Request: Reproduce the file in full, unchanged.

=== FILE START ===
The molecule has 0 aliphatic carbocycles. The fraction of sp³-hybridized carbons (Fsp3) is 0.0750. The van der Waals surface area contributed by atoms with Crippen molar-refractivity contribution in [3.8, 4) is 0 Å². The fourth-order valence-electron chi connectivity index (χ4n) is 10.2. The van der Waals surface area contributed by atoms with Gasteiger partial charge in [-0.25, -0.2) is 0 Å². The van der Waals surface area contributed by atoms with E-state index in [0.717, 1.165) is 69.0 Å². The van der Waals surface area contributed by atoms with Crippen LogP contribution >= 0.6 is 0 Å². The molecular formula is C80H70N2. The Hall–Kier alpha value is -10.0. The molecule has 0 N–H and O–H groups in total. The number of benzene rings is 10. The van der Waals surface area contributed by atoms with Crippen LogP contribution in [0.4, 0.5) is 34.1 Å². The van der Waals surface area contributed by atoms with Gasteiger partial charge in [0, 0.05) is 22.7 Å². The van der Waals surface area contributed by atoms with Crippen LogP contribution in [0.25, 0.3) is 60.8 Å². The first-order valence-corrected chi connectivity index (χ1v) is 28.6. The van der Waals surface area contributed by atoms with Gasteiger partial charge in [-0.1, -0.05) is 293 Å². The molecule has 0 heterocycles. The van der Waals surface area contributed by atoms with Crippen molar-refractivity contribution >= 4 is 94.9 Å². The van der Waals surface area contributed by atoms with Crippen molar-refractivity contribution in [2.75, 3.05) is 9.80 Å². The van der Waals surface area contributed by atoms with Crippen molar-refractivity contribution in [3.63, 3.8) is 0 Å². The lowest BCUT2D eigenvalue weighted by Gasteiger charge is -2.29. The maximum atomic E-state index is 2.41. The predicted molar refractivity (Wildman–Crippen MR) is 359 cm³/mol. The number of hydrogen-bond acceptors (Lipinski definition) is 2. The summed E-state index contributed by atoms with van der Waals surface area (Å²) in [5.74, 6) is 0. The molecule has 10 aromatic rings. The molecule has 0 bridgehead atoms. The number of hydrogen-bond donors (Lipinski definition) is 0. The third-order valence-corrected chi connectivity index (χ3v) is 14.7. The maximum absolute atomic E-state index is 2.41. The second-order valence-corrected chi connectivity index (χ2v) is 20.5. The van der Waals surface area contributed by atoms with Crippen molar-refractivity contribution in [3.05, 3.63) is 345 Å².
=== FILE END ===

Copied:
The molecule has 0 aliphatic carbocycles. The fraction of sp³-hybridized carbons (Fsp3) is 0.0750. The van der Waals surface area contributed by atoms with Crippen molar-refractivity contribution in [3.8, 4) is 0 Å². The fourth-order valence-electron chi connectivity index (χ4n) is 10.2. The van der Waals surface area contributed by atoms with Gasteiger partial charge in [-0.25, -0.2) is 0 Å². The van der Waals surface area contributed by atoms with E-state index in [0.717, 1.165) is 69.0 Å². The van der Waals surface area contributed by atoms with Crippen LogP contribution >= 0.6 is 0 Å². The molecular formula is C80H70N2. The Hall–Kier alpha value is -10.0. The molecule has 0 N–H and O–H groups in total. The number of benzene rings is 10. The van der Waals surface area contributed by atoms with Crippen LogP contribution in [0.4, 0.5) is 34.1 Å². The van der Waals surface area contributed by atoms with Gasteiger partial charge in [0, 0.05) is 22.7 Å². The van der Waals surface area contributed by atoms with Crippen LogP contribution in [0.25, 0.3) is 60.8 Å². The first-order valence-corrected chi connectivity index (χ1v) is 28.6. The van der Waals surface area contributed by atoms with Gasteiger partial charge in [-0.1, -0.05) is 293 Å². The molecule has 0 heterocycles. The van der Waals surface area contributed by atoms with Crippen molar-refractivity contribution >= 4 is 94.9 Å². The van der Waals surface area contributed by atoms with Crippen molar-refractivity contribution in [2.75, 3.05) is 9.80 Å². The van der Waals surface area contributed by atoms with Crippen molar-refractivity contribution in [3.63, 3.8) is 0 Å². The lowest BCUT2D eigenvalue weighted by Gasteiger charge is -2.29. The maximum atomic E-state index is 2.41. The predicted molar refractivity (Wildman–Crippen MR) is 359 cm³/mol. The number of hydrogen-bond acceptors (Lipinski definition) is 2. The summed E-state index contributed by atoms with van der Waals surface area (Å²) in [5.74, 6) is 0. The molecule has 10 aromatic rings. The molecule has 0 bridgehead atoms. The number of hydrogen-bond donors (Lipinski definition) is 0. The third-order valence-corrected chi connectivity index (χ3v) is 14.7. The maximum absolute atomic E-state index is 2.41. The second-order valence-corrected chi connectivity index (χ2v) is 20.5. The van der Waals surface area contributed by atoms with Crippen molar-refractivity contribution in [3.05, 3.63) is 345 Å².